Recent national and international events indicate that significantly greater progress in our society is needed to tackle inequality and discrimination. Despite an ethnically diverse workforce across most NHS organisations, staff from ethnic backgrounds are still more likely to experience discrimination, bullying, harassment and abuse, and less likely than white colleagues to reach positions of seniority.
System leaders in senior management positions are ideally placed to ensure their boards and leadership culture reflects the diversity of their workforce and the populations they serve.
The recently published Interim NHS People Plan states the NHS must recognise its shortcomings in inclusion and diversity. The plan includes an action to support boards in setting targets for ethnic minority representation across the workforce (including at senior levels), which goes some way to making the NHS more reflective of its patient populations.
This is just as applicable, however, to charitable and private sector organisations. The answer is not in meeting quotas, but in recognising the potential of what inclusion and diversity can bring to system leadership.
Sir John Parker’s Report into the Ethnic Diversity of UK Boards in 2017 considers how to improve the ethnic and cultural diversity of UK boards to better reflect their employee base and communities they serve. However, the 2020 update report revealed slow progress. Similarly, the Hampton-Alexander Review – Women Leaders Improving gender balance in FTSE Leadership, published in November 2019 states that ‘Whilst progress on representation is perceptible, the pace of change remains disappointing’. There is need for far bolder action to make leaders accountable for participation, advance women into senior and technical roles, and tackle obstacles in the way of building truly inclusive, agile organisations. These and many other reports provide clear signals around the need. However, in the main, impactful action is yet to be seen.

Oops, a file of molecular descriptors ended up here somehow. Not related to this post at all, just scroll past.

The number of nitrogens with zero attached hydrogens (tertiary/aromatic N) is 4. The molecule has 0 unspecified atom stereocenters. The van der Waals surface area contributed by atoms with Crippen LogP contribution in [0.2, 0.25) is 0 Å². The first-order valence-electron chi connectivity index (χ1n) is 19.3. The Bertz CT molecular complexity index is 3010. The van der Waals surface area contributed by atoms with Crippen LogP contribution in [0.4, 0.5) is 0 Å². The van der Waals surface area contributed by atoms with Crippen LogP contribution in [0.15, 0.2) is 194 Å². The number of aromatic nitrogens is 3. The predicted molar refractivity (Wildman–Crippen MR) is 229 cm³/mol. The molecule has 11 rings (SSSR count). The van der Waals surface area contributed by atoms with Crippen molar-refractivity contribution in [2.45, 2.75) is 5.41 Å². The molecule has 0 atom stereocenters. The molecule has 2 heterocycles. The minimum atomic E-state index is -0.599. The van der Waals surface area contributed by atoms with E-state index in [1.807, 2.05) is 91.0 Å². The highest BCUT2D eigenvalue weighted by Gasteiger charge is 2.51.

So, what can you do about it?
Board positions need to be framed around inclusion. The temptation to recruit individuals who ‘fit with the existing membership’ must be tempered with the value, representative views and approaches they bring. The homogeneity of many boards suggests that those making appointments (either consciously or subconsciously) confuse ‘fit’ with ‘someone like us’.
This may require different skills in those chairing boards. Board members will want to know if the board understands what diversity and inclusion really means, and what they can bring to the table. There needs to be a clear understanding of what problem is being resolved and the role members are playing. All board members need to be valued and considered an essential part of the team. They need to be trusted, treated fairly and feel safe to show their physical and emotional self.
Achieving this cultural shift is not something for a ‘task and finish’ group, but more sustained recognition and drive from the very top of the organisation. Diversity is easier, but the inclusion part often goes unheard. Boards need to be clear on why both are important. They need to recognise the value diversity of thought brings to decision making, mindful that diversity without inclusion is handing someone a microphone without plugging it in.
There are challenges. Diversity and inclusion can often become a priority but then slip down the agenda. Boards need to get beyond the ‘nice to have’ and make the culture shift become the ‘new normal’. Through this, and genuine leadership commitment, maintaining the cultural shift in the context of mass remote working is achievable.
Understand where you are starting from
Levers are available in the boardroom to drive momentum. Ask yourself:
· What does our board fear?
· How do we enable, support and allow people to speak in their organisations?